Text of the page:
Shaun Abrahams extends Zuma's deadline for representations on corruption charges to end of January

Advocate Shaun Abrahams. (Nico Gous, Netwerk24)
Advocate Shaun Abrahams. (Nico Gous, Netwerk24)

Johannesburg – The deadline for President Jacob Zuma to submit his fresh representations to the National Prosecuting Authority has been extended to the end of January.

NPA spokesperson Luvuyo Mafaku confirmed to News24 on Monday that Zuma's legal representatives had written to Abrahams, requesting an extension until February 19.

"He [Abrahams] refused and gave them [until] January 31. He said any further request for extensions won't be entertained," Mfaku said.

"He considered a number of issues including the fact that the prosecution team is still evaluating evidential material… the prosecution team will be able to advise him after evaluating evidential material."

The NPA had initially given Zuma until November 30 to make his representations, after the Supreme Court of Appeal dismissed Zuma and the NPA's application to appeal a High Court ruling that the 2009 decision to drop corruption charges against him was irrational.

Lawyers for the Democratic Alliance had written to Abrahams to compel him to provide written confirmation that he had, in fact, receive fresh representations from Zuma in relation to the 783 counts of corruption, fraud, money laundering and racketeering.

Corruption charges

The ruling made on October 13 came after Zuma and the NPA conceded, during arguments, that the decision not to prosecute the president was irrational.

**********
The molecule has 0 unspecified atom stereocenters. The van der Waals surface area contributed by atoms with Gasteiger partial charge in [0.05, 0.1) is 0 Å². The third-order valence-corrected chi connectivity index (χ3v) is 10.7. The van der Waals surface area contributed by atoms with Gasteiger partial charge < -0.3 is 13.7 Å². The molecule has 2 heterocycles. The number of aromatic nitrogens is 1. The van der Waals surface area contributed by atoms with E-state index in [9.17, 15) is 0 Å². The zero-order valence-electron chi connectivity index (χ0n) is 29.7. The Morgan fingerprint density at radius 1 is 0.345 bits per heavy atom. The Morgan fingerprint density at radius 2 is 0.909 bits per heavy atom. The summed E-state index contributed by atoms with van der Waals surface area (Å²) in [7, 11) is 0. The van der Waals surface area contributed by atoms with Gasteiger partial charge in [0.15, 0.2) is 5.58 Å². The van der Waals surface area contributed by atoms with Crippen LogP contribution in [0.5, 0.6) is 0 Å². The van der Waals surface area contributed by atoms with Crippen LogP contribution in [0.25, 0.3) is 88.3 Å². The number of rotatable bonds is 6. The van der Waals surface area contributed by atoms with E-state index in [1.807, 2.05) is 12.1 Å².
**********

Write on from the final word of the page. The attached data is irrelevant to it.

The charges relate to Zuma's alleged involvement in the country's multi-billion rand arms deal.

On April 6, 2009, then NPA head Mokotedi Mpshe said recordings of telephone conversations between then Scorpions boss Leonard McCarthy and former NPA boss Bulelani Ngcuka showed political interference in the decision to charge Zuma.

Mpshe dropped the charges based on the so-called "spy tapes" presented to him by Zuma's legal team. However, it was never established how Zuma had obtained them.

The charges were subsequently withdrawn, just before Zuma was sworn in for his first term as president.

The DA, which for nine years has been fighting for Zuma to have his day in court, has also been given the opportunity to make representations.

The NPA has also asked Willie Hofmeyr, who was Deputy National Director of Public Prosecutions at the time, to respond to the scathing criticism of his actions in the decision to drop the charges.

Hofmeyr, who was a key player in Mpshe's decision to drop the charges, had deposed an affidavit on behalf of the NPA in the legal challenge.

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